Recommended Smaller, Overlooked, or Underrated Movies in the Redbox Kiosks
This odd little romance from James Keach (Stacy’s brother) slides back and forth between whimsical and flimsical. It tries to find a charming way into its tale of a man (Pirate Radio‘s Tom Sturridge) who’s spent his life secretly following around his childhood sweetheart (The O.C.‘s Rachel Bilson)–she’s now a TV actress with her own family and relationship issues. The filmmakers know that premise could be stalkerish and address it upfront, in the process raising genuine questions about what’s deeply romantic and what’s just creepy. Waiting for Forever never gets a ton of dramatic traction, but it’s carried along nicely by Bilson and especially Sturridge, who keeps us wondering if his character is a lovesick fool or a total loon. Richard Perkins and Blythe Danner also shore things up as Bilson’s parents.
In this snappy, stylish tale of an assassination at a prize fight, director Brian De Palma gets to wallow in his great love for Hitchcockian thrillers, while Nicolas Cage gets to run bug-eyed around an Atlantic City casino as a sleazy, crooked detective. So pretty much everyone wins. Snakes Eyes is sharply written by De Palma’s Carlito’s Way and Mission: Impossible collaborator, David Koepp, but it’s been maligned over the years as the point where both De Palma and Cage began to lose the reins on their cinematic indulgences. In fact, with Gary Sinise and Carla Gugino on hand (as well as most every character actor of the ’90s), the movie’s a lot of crazy fun, but it’s also grounded in De Palma’s love of film flourishes, including a bravura opening shot, lots of little film-geek jokes and homages, and a nifty subtext about what a camera’s eye sees.
Sally Hawkins (Never Let Me Go) stars in this true tale of the English women who led the Ford sewing machinists strike of 1968–a battle for equal pay that was a major turning point for women’s rights in Britain. With Hawkins’ help, director Nigel Cole keeps things cheerful and amusing (with a dash of swinging ‘60s sass) while reminding us of the personal sacrifices women and their families made to achieve what is taken for granted today. Bob Hoskins, Miranda Richardson, and Rosamund Pike all provide fine support, but Hawkins is the draw here—she tempers her plucky, Happy-Go-Lucky positivity with enough weary pragmatism to make her character (a composite of several real-life women) feel honest.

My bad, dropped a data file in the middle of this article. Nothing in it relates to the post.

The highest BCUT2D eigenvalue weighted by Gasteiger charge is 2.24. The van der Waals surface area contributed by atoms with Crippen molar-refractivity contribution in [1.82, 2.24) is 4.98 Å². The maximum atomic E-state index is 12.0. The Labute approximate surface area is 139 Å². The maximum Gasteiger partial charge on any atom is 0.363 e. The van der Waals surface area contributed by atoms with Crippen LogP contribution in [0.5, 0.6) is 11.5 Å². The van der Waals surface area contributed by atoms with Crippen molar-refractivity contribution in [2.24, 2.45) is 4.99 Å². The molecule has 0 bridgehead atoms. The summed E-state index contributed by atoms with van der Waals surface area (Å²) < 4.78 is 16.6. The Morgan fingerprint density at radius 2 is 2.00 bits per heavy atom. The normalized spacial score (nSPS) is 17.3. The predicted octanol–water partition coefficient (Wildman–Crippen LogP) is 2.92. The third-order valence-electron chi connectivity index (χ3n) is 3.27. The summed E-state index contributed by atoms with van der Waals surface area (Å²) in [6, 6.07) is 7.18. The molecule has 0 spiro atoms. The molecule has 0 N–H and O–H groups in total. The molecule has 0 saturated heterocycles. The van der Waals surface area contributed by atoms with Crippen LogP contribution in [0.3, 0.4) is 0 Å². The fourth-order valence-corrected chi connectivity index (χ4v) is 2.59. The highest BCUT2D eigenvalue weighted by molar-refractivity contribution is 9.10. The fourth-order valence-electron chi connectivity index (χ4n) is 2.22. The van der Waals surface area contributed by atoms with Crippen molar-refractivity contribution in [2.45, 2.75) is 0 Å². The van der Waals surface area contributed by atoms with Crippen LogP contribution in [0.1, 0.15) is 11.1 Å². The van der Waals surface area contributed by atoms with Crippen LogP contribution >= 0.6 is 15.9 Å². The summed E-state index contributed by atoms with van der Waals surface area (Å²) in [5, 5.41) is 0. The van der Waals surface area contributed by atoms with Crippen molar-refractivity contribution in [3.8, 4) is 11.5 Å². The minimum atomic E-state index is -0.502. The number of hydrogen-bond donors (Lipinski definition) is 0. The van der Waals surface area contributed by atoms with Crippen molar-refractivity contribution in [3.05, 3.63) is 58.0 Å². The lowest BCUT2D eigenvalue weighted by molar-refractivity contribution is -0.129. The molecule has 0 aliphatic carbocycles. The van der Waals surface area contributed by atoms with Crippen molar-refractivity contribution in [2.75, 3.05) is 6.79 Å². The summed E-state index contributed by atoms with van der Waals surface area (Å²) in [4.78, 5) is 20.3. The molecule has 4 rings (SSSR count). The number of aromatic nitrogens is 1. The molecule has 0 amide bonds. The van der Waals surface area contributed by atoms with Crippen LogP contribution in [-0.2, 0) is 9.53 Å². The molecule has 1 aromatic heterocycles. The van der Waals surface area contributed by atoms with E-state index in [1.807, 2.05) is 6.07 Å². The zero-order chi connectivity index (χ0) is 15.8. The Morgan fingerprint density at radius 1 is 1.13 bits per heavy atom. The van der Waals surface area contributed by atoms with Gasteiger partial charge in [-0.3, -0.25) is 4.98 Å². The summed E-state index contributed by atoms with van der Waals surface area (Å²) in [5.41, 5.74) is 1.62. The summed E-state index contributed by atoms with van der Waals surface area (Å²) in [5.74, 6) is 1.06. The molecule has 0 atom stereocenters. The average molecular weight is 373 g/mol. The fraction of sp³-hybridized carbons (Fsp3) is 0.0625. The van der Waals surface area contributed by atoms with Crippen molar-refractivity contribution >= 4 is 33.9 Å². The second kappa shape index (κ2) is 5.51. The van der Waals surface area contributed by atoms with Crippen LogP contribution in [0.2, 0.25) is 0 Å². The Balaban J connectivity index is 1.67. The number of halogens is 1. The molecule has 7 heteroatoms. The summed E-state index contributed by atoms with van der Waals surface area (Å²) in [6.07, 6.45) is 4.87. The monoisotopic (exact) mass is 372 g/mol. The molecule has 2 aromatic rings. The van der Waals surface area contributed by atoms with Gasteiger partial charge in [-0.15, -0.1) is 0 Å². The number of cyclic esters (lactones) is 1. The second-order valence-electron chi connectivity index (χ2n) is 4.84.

Back in the ‘80s, I was a huge musical-theater geek. (I know! Sci-fi/Fantasy Geek, Comic-Book Geek, and a Musical-Theater Geek? Whatta catch!) And that meant I loved and saw Les Miz a lot. Revisiting it decades later with this 25th Anniversary concert is a heady mix of nostalgia, slight embarrassment, and renewed admiration for its big, broad melodrama. Les Miz is a giant hunk of revolutionary cheese, but it’s still a powerful, moving, and impressively entertaining hunk of cheese. This 2010 commemorative performance features cast members singing in costume and character with minimal stagecraft, but for a lapsed fan like myself it’s a reminder of why I was so smitten and inspired by Les Miz—some of the best bits come at the end when the original 1985 West End cast (my first!) emerges to sing “One Day More” and a quartet of the “Jean Valjeans” (including Colm Wilkinson) team up on “Bring Him Home.”
We all know the rom-com isn’t my favorite genre, but here veteran comedy director Ivan Reitman (Stripes, Ghostbusters) has found his way back to very funny, very R-rated form. (Nothing like having your son’s career start to eclipse your own to re-light a fire in the belly.) It helps that Ashton Kutcher and Natalie Portman are both experienced, confident performers—if you haven’t been paying attention over the years, you’ll be surprised how earnest and likable Kutcher is and how flat-out hilarious the sexy, snide Portman can be. Despite the seemingly odd match (Portman: “When I stand next to him it looks like he’s kidnapping me”), they make a sassy, combative, screwball pair. Plus there’s The Office’s brilliant Mindy Kaling, the deeply talented indie queen Greta Gerwig, and Kevin Kline in full pompous buffoon mode.